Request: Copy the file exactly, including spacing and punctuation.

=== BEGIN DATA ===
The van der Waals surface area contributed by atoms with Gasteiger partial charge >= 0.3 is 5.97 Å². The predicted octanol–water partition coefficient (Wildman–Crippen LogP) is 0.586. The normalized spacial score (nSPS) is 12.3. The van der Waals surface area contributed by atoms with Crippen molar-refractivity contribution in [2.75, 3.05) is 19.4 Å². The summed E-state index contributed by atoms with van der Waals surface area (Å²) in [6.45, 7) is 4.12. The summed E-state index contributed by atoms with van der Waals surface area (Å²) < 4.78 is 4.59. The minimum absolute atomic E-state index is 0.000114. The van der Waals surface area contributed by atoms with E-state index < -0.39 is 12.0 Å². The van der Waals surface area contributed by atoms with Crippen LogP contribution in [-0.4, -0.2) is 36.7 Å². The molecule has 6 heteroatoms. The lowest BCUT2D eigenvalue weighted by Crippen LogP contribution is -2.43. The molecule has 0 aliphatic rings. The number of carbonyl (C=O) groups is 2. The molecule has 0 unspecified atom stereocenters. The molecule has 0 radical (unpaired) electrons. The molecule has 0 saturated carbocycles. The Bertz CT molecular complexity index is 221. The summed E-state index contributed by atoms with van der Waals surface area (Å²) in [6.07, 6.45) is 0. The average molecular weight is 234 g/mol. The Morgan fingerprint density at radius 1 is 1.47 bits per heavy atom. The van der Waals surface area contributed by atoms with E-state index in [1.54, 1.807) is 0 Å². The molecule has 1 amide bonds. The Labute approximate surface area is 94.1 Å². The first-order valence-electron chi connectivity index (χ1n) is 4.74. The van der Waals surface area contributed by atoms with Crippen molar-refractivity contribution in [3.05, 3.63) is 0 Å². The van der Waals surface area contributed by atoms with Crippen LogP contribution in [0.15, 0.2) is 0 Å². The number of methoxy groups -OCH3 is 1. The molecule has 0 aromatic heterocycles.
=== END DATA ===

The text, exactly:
The van der Waals surface area contributed by atoms with Gasteiger partial charge >= 0.3 is 5.97 Å². The predicted octanol–water partition coefficient (Wildman–Crippen LogP) is 0.586. The normalized spacial score (nSPS) is 12.3. The van der Waals surface area contributed by atoms with Crippen molar-refractivity contribution in [2.75, 3.05) is 19.4 Å². The summed E-state index contributed by atoms with van der Waals surface area (Å²) in [6.45, 7) is 4.12. The summed E-state index contributed by atoms with van der Waals surface area (Å²) < 4.78 is 4.59. The minimum absolute atomic E-state index is 0.000114. The van der Waals surface area contributed by atoms with E-state index < -0.39 is 12.0 Å². The van der Waals surface area contributed by atoms with Crippen LogP contribution in [-0.4, -0.2) is 36.7 Å². The molecule has 6 heteroatoms. The lowest BCUT2D eigenvalue weighted by Crippen LogP contribution is -2.43. The molecule has 0 aliphatic rings. The number of carbonyl (C=O) groups is 2. The molecule has 0 unspecified atom stereocenters. The molecule has 0 radical (unpaired) electrons. The molecule has 0 saturated carbocycles. The Bertz CT molecular complexity index is 221. The summed E-state index contributed by atoms with van der Waals surface area (Å²) in [6.07, 6.45) is 0. The average molecular weight is 234 g/mol. The Morgan fingerprint density at radius 1 is 1.47 bits per heavy atom. The van der Waals surface area contributed by atoms with E-state index in [1.54, 1.807) is 0 Å². The molecule has 1 amide bonds. The Labute approximate surface area is 94.1 Å². The first-order valence-electron chi connectivity index (χ1n) is 4.74. The van der Waals surface area contributed by atoms with Crippen molar-refractivity contribution in [3.05, 3.63) is 0 Å². The van der Waals surface area contributed by atoms with Crippen LogP contribution in [0.15, 0.2) is 0 Å². The number of methoxy groups -OCH3 is 1. The molecule has 0 aromatic heterocycles.